Progressive Web Applications, Part 1: the New Pack Mule of the Internet

Sep 20, 2016

A mule is the hybrid offspring of a male donkey and a horse. This new species is stronger and better equipped than the species from which it comes. Overall, mules tend to be healthier, more sound, and live longer than horses. They are favored over horses in mountainous terrain because the mule has a reputation for being more surefooted than their equine cousins. Finally, mules do not require expensive grains, eat less and don’t tend to overeat as horses do.

Progressive Web Applications are the new hybrid mules of the Internet!

A cartoon illustration of a pack mule.


What Are Progressive Web Applications (PWA)?

With PWAs (again, think hybrid mule), developers take the best of native applications and the best of Web applications, and combine them into a “new” and “better“ user experience. As mobile devices became more popular, the choice has been native or web mobile applications, with the goal being to create the best user experience at an acceptable price.

Native Applications – Designed in a native language for a single operating system, native apps are the most customizable and take advantage of the device’s hardware, (the device’s “native” features) with high performance. However, mobile native applications are expensive to build, test and support as they are OS- and (in many cases) device-specific and are often required to be released through an app store.

Web Applications – Web apps are built to be used in a common browser and delivered in real time via the Internet. They are built using standard HTML, CSS and JavaScript. However, they have limited access to a device’s features, such as the camera and GPS. Additionally, network performance can adversely affect the application’s performance, and there are user interface limitations due to HTML/CSS/JavaScript.

Progressive Web Applications – PWAs have been able to take the best of both worlds and combine them into a hybrid application that is fast (with or without a fast network connection), can work across devices, and does not need to be distributed through a store as it is as linkable and shareable as a web page.

How do PWAs Work?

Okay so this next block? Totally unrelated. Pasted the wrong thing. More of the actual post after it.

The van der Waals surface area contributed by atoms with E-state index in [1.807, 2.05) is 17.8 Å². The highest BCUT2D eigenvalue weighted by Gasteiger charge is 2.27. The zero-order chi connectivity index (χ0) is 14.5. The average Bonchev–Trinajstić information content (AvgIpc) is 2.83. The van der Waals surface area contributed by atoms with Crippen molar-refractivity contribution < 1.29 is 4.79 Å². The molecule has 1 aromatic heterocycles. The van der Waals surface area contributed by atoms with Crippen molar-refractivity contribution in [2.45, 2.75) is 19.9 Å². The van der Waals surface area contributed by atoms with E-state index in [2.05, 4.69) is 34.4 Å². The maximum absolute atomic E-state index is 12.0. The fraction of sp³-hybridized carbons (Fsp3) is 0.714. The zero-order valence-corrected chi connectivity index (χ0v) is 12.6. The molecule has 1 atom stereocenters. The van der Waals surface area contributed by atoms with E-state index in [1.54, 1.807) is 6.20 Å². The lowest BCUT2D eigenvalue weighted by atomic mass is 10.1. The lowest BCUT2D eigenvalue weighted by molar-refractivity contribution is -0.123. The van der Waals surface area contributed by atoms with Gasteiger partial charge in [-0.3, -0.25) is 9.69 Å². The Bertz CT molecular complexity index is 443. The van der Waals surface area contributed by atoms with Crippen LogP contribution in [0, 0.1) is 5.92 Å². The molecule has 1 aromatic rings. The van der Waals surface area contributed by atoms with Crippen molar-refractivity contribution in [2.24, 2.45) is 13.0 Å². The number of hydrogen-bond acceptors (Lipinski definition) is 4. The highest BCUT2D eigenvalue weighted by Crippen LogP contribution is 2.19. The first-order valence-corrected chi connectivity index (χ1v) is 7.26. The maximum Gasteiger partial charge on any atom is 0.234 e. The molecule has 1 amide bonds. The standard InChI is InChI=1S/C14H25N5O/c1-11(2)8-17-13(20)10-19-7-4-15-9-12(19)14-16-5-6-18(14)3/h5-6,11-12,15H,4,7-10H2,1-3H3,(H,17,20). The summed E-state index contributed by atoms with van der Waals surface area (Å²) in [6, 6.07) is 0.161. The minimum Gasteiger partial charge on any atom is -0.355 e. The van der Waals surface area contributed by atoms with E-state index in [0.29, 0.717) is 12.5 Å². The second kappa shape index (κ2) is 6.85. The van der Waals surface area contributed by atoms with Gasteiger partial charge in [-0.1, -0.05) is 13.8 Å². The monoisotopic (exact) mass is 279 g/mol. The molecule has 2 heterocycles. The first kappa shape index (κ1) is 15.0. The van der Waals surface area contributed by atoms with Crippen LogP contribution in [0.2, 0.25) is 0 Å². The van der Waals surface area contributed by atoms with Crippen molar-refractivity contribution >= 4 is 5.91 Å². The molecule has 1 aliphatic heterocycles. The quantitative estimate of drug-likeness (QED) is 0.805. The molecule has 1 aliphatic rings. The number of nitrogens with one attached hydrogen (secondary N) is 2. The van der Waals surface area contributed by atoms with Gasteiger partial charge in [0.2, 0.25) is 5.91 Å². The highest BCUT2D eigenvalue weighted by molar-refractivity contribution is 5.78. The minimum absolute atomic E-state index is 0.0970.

PWAs can be thought of as a single web page or a set of web pages that are rendered on a device browser using common Web technologies such as HTML, HTML5, CSS3, media queries, and JavaScript that simulate the retrieval of data from a mock API, all in a shell like architecture. To make the application appear as a native application experience, a Web manifest is used to describe the application, and a service worker is used similar to the cache, keeping the pages up to date on the device.

The best analogy for a PWA was given by Aaron Gustafson, where he compared it to a peanut M&M (a self-contained unit) with the peanut being the content, the chocolate coating the presentation layer, and the JavaScript is the hard candy shell that comes in different colors and is experienced differently depending on the browser used.

These three components create a browser wrapper for PWAs:

  • Peanut/Content – This is the core Web HTML page content.

  • Chocolate/Presentation – This is the middle tier that contains the CSS

  • Hard Candy Shell/Client Side Scripting – JavaScript that works with the service worker to increase speed, loading times, and functionality to create the user experience.

Peanut M&M candies.


To pull the PWA together we need to add in the service worker and the web App manifest.

The Service Worker

The key to PWAs is the service worker, a JavaScript background task that replaces the traditional web cache with a cache API. The API wakes up when needed and listens to network requests and saves or caches the static resources from the visited sites. This enables the PWA to function even when offline, making the app “always available.”

To save these resources, the Web page registers the service worker with the browser; then, the web page no longer goes to the web server but instead goes to the service worker for updates. Additionally, the service worker responds to push notifications from the Web Server and maintains cached data to the application.

The Web App Manifest

The Web Application Manifest is a JSON script that makes it possible for the Web application to assign a home screen icon, theme and background color to the app, define a splash screen, and run the web app in full-screen mode as a standalone application.

In the coming weeks, we’ll explore some of the benefits and challenges of using PWAs and some real world examples. Stay tuned!